Vladimir Putin was sworn in as Russia’s president for a fourth term on Monday, extending his almost two-decade rule by another six years.
The 65-year-old has been in power since 1999. He is on course to become the longest-serving Russian leader since Joseph Stalin after his victory in March’s elections.
“I consider it my duty and my life’s aim to do everything possible for Russia, for its present and for its future,” Putin said at Monday’s swearing-in ceremony, with his hand on the Russian constitution.
He was brought to the inauguration ceremony in a black Russian-made limousine, unlike his previous ceremonies when he used a Mercedes.
“I feel strongly conscious of my colossal responsibility,” he said, thanking Russians for their “sincere support” and “cohesiveness.” “We have revived pride in our fatherland,” Putin said.
“As head of state I will do all I can to multiply the strength, prosperity and fame of Russia.”
“For Putin any concession is a sign of weakness, so there shouldn’t be any expectation of a change in foreign policy,” said Konstantin Kalachev, the head of the Political Expert Group think tank in Moscow.
The constitution bars Putin from running again when his fourth term ends in 2024. But he has remained silent on the issue of his succession.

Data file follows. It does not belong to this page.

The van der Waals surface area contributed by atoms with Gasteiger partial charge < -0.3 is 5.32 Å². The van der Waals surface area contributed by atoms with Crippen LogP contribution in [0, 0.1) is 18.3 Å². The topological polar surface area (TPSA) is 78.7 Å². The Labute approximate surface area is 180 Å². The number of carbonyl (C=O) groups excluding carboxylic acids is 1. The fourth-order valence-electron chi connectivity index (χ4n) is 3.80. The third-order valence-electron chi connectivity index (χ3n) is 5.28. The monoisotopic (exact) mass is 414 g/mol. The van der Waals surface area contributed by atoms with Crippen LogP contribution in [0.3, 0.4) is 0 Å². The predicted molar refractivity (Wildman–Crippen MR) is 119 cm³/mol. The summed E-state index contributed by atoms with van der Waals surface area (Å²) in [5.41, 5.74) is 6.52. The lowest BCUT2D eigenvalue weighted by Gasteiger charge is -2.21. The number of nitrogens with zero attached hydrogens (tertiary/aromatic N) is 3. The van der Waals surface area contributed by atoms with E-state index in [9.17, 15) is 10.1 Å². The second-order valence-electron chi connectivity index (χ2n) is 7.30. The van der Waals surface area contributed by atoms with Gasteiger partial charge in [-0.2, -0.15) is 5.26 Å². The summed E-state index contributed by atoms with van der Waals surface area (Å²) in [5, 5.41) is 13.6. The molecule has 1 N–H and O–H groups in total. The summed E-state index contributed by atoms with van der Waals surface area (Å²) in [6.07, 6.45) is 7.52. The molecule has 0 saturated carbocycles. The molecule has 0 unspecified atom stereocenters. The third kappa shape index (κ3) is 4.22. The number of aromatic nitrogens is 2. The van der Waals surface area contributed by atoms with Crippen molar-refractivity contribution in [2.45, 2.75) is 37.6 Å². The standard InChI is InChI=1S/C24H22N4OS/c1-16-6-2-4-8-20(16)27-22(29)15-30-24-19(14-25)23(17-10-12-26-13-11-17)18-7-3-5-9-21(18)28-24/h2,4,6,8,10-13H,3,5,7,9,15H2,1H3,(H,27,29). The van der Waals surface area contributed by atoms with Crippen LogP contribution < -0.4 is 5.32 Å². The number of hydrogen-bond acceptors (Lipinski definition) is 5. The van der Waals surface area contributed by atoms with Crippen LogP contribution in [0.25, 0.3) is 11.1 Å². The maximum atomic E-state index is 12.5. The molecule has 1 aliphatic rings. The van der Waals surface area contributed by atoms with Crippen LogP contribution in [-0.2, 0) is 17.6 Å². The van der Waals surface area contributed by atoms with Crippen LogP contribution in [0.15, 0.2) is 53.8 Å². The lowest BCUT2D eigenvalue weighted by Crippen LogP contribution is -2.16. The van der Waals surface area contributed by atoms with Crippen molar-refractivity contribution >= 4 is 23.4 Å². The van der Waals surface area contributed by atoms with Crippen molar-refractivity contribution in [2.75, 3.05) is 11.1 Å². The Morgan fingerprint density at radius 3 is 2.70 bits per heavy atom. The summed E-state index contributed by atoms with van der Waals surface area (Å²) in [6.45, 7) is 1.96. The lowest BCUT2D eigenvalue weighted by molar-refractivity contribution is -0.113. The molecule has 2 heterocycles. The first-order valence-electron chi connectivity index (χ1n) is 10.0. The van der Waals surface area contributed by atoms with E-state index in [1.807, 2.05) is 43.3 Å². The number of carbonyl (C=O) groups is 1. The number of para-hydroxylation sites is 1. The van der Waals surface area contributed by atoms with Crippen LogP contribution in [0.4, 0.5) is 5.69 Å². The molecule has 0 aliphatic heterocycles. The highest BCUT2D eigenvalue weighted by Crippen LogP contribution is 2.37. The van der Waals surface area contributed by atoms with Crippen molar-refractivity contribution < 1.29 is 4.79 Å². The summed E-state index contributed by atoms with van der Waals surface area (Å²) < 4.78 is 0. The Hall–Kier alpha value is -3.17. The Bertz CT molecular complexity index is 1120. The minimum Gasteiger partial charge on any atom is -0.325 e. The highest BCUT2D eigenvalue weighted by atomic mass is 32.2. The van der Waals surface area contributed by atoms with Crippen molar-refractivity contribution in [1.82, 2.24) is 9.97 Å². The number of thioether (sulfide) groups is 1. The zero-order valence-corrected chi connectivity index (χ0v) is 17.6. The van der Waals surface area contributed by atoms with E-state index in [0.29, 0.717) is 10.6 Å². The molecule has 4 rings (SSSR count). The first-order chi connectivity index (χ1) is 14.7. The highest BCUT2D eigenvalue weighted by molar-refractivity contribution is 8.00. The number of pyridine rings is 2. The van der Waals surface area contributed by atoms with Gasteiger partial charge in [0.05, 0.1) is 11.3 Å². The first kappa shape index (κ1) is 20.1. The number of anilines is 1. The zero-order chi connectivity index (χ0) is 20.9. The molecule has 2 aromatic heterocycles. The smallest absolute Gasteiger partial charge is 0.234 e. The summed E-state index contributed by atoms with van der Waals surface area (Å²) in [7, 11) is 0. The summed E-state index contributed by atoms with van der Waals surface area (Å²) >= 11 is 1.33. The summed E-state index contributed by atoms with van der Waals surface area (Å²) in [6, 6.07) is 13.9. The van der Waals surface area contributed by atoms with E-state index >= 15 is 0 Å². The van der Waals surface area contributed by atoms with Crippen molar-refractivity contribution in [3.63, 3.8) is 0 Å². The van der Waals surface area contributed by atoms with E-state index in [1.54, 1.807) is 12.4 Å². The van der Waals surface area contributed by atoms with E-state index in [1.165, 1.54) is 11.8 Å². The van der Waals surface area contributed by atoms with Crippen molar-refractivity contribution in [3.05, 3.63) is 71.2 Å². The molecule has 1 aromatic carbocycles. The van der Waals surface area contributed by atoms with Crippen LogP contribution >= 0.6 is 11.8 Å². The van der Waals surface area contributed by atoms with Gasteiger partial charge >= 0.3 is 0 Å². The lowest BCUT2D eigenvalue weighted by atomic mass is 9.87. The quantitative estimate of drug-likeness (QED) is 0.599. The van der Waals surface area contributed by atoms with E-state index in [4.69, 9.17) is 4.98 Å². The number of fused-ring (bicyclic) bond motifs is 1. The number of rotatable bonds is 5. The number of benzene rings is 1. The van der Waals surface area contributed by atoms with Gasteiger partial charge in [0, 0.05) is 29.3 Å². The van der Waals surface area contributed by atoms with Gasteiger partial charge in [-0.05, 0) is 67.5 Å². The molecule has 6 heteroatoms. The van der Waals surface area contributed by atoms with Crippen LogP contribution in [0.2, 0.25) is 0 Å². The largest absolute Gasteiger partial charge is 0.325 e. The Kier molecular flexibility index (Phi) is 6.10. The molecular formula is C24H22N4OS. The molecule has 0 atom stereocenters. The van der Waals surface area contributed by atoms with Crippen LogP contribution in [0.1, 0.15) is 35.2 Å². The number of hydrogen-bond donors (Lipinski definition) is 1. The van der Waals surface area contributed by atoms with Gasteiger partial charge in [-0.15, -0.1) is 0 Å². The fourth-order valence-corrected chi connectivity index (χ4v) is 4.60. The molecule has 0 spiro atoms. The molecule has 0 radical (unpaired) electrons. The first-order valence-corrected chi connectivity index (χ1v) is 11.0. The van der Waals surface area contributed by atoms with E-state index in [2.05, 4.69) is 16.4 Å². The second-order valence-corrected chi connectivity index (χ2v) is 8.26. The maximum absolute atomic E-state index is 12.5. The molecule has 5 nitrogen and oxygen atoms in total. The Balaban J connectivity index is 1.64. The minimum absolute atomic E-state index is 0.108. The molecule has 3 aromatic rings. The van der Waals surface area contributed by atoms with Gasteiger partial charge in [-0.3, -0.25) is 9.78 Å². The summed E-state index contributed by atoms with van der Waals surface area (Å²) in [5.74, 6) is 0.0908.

Oreshkin said Putin would stay on for the full term but Kalachev suggested he could leave the Kremlin before he serves out the six years.
“He will stay in power, but not necessarily in the presidency,” he said. “For Putin to write his place in history, he needs to pick the right moment to go. Serving another six years is a road to nowhere. He will leave in a way that takes everyone by surprise.”
“People will live better,” he said.
“We need breakthroughs in all spheres of life. I am deeply convinced that such a breakthrough can only be achieved by a free society that accepts everything new and progressive, and rejects injustice.” Russian businesses are expecting wide-ranging reforms.